PREDATORS is a 2010 Hollywood film directed by Nimrod Antal starring Adrien Brody, Topher Grace, Alice Braga, Walton Goggins, Oleg Taktarov and others. Enjoy the complete film review of PREDATORS and order the DVD or BLU RAY online.
Cast and Crew:
- Film: ‘Predators’;
- Director: Nimrod Antal;
- Cast: Adrien Brody, Topher Grace, Alice Braga, Walton Goggins, Oleg Taktarov;
When the first ‘Predator’ came in 1987, there was no money to be made on selling computer games based on films. Movies were purely made for the pleasure of cinema or to make money purely from the film rather than the various spin-offs it could generate. Twenty-three years down the line, ‘Predators’ forgets this and ends up becoming nothing but a platform to launch as many possible sequels and computer games.
Comparison with the original is but obvious since this version has the same basic storyline – of the strongest of earthlings being hunted by aliens – with some minor, but important changes. The original ‘Predator’ was an analogy to the spirit of survival of humanity, embodied in one man who uses more than the power of his body by using his intellect to fight an insurmountable, alien odd.
The sequels were nothing but story-less, soulless attempts to cash in on the success of the original. Sadly, the latest instalment – despite its latent potential – is no different.
There are many things wrong with this film, the prominent being the casting of Adrien Brody. Despite the Swiss-accented English of Arnold Schwarzenegger, he was perfect since the role didn’t have many dialogues anyway. He is definitely better than Brody trying to sound tough by speaking in a hushed, baritone voice.
Also, the casting of a beef-cake like Schwarzenegger would not have been such a bad idea since the idiom in the original was that despite his physical strength, he wins not because of it, but because he uses his brains. That is how man has survived for millions of years on this planet, and that is how he will continue to survive.
There are feeble attempts to insert new elements in the story. It is not set on earth, but on an alien planet and the team of men and one woman dropped here are predators and the roughest people on earth, and hence fit to be hunted and killed by the predators in this planet which is but a game reserve.
There was thus this opportunity to build tension between the untrusting companions in the hunt for survival of cruel, individualist people who trust no one, pitted against a much powerful foe – the Predators.
But this beautiful opportunity for a wonderful analogy – that the worst enemy of man is not an alien predator, but man itself, is missed by the writers and directors in some half-hearted attempts.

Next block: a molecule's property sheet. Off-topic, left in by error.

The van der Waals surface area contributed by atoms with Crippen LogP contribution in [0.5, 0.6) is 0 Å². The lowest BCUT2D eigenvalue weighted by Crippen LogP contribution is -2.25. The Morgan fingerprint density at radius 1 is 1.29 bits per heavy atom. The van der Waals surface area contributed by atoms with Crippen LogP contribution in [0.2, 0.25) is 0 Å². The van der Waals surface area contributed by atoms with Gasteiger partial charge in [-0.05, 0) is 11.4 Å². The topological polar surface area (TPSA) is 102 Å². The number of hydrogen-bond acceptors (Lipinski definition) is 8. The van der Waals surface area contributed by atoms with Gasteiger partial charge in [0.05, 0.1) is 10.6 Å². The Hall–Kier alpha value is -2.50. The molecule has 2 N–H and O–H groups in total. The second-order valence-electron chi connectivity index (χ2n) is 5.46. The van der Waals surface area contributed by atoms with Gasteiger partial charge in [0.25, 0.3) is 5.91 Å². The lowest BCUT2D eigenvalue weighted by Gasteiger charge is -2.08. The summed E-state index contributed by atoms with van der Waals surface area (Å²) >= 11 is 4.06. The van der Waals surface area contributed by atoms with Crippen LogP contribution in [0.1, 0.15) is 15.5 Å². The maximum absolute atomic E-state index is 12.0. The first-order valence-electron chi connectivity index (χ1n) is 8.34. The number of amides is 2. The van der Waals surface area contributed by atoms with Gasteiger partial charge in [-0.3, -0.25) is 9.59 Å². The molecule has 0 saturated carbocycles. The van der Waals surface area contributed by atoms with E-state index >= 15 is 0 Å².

Even the few twists and turns don’t seem to fall in place. A pointless cameo by Laurence Fishburne doesn’t help matters either.
Though definitely better than the despicable films that the sequels of the first one proved to be, ‘Predators’ still fails to rise to the hidden potential that was rife in the story and the settings.
In the end, it becomes nothing but another high-budgeted Hollywood attempt to cash in on a very popular franchise and more like a build-up to a violent computer game and a bunch of sequels, rather than a beautiful stand-alone film, which it definitely could have been.
[ReviewAZON asin=”B002ZG98M8″ display=”fullpost”]
Executive producer Robert Rodriguez (Grindhouse, Spy Kids) is the driving force behind this energetic reboot of the popular Predator films, which pits the dreadlocked alien hunters against a rogues’ gallery of human antiheroes, led by a bulked-up Adrien Brody. The Oscar winner acquits himself nicely in the role of a gritty mercenary who finds himself stranded on a jungle planet with a host of criminals and professional killers (among them such scene-stealers as Walton Goggins and Danny Trejo), as well as a seemingly innocent doctor, well played by Topher Grace. They’ve been deposited there to serve as living targets for a horde of Predators–whose looks, designed by Gregory Nicotero and Howard Berger, are impressively varied and sleek–that use the planet as their private hunting grounds. Laurence Fishburne is also on hand as a soldier who has managed to survive for years in the jungle; he, Brody, and Grace do much to make the pulpy dialogue by Alex Litvak and Michael Finch (adapting a premise penned by Rodriguez in the mid-’90s) palatable. Likewise, Hungarian director Nimrod Antal (Vacancy) lends a great deal of atmosphere and Rodriguez-style momentum to the picture–perhaps more than necessary, since the end result is, like the 1987 original with Arnold Schwarzenegger, a fun B-movie and nothing more, designed entirely to give moviegoers a slick, unchallenging roller-coaster ride. Having said that, it’s a vast improvement over the 1990 sequel and the dreadful tie-ins with the Alien franchise, and should provide movie monster aficionados with an afternoon’s worth of thrills. –Paul Gaita